It happened under this ALP government. It is being pushed by this ALP government. Paint it how you like, it is this ALP government.

            Sell your freedom for a pound of fibre sir?

          • @CMOT

            I’m more worried about what this Coalition will do to the economy if they get in, than whether Labor can even get the legislation written for this.

            And I’m entirely unconvinced the Coalition won’t proceed along the same lines. They’ve made VERY little comment about it.

          • “I’m more worried about what this Coalition will do to the economy if they get in, than whether Labor can even get the legislation written for this.”

            Yep, but basic freedom and rights come first. Why is this government launching this attack on our freedom and our rights? This is going further than Howard went after 9/11.

            “And I’m entirely unconvinced the Coalition won’t proceed along the same lines. They’ve made VERY little comment about it.”

            Hence the question in the last line of my first post in this conversation. The flavour of government is irrelevant to my hatred of these sorts of policies.

          • “Sell your freedom for a pound of fibre sir?”

            Don’t be stupid. You’ll have your filter and/or data retention regardless of network build.

            “Why is this government launching this attack on our freedom and our rights?”

            Good question. However it’s clear we should not trust either the labor party or coalition when it comes to these things. So far only the Greens can really be trusted on this issue. Also you’ll notice it’s not just Australia that wants these silly surveillance laws.

            “This is going further than Howard went after 9/11.”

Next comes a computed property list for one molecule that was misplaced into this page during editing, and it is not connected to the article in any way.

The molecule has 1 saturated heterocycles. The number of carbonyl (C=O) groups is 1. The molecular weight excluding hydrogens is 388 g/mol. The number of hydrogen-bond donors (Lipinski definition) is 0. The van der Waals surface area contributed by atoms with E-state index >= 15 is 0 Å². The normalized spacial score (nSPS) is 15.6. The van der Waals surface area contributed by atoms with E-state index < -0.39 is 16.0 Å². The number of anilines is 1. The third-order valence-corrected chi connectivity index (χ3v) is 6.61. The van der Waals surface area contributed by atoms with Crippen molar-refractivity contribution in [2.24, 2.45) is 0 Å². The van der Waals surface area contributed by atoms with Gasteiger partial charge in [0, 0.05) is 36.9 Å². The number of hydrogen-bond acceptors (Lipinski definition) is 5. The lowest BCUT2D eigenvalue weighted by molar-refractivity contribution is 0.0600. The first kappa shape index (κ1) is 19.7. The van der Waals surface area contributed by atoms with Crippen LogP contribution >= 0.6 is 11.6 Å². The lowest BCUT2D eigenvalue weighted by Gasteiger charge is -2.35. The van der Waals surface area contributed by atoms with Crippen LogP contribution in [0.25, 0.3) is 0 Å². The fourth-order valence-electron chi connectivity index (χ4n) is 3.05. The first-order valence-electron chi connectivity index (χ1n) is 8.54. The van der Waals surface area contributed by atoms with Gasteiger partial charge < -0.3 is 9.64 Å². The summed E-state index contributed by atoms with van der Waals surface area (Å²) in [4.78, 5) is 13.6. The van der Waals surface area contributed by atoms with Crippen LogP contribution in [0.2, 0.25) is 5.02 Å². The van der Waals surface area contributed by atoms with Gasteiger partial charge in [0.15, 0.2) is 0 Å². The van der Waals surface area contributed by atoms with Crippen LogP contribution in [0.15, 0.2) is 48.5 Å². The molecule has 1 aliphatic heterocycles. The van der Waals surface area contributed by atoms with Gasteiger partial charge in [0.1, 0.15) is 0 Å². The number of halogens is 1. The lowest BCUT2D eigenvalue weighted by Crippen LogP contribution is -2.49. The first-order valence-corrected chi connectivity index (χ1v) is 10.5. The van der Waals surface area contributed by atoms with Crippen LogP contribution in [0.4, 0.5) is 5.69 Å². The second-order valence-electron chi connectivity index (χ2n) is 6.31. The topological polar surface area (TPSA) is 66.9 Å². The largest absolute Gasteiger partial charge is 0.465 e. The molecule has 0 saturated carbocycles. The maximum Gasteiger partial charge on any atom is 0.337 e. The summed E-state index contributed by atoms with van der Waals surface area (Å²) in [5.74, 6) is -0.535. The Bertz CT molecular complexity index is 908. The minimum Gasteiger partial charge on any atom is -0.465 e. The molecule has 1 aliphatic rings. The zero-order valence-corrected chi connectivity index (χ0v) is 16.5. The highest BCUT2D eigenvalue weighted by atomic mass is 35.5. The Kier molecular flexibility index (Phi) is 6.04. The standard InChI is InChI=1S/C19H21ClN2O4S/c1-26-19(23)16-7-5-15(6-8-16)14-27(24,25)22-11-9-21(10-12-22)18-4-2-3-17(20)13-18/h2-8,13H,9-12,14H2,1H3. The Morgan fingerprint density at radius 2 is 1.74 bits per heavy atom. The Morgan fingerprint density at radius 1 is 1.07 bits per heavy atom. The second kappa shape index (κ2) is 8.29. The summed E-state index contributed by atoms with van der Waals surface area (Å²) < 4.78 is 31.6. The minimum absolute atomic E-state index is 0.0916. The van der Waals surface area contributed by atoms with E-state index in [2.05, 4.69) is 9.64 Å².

Right. So what exactly do you think allowed them to go further.

          • I can troll on this too;

            Yes I want my fibre instead of my rights.

            Because fibre is a physical thing; it is harder to undo than restriction of my rights. If you have so much faith in your coalition government; then we can stick with labor till we have our fibre; then switch over to a coalition government who can reverse all those laws for us!

            win win win! with only ~10 years absolute tops of unreasonable surveilance; which if it is so bad will be a really good warning for the future when someone else thinks its a great idea!!

            (For the record; I am totally against the surveilance laws, but I can look at the trees instead of the forest too!)

      • Let me put it to you this way:

        How easy is it to correct the Labor party’s erroneous filtering and privacy policies? Almost trivially easy.

        How easy is it to correct the Coalition’s erroneous NBN policy? Incredibly difficult and hideously expensive.

        Ok, so from a purely logical point of view it would be sensible to back the Labor party on this. While we are at it, let’s look at it from another angle: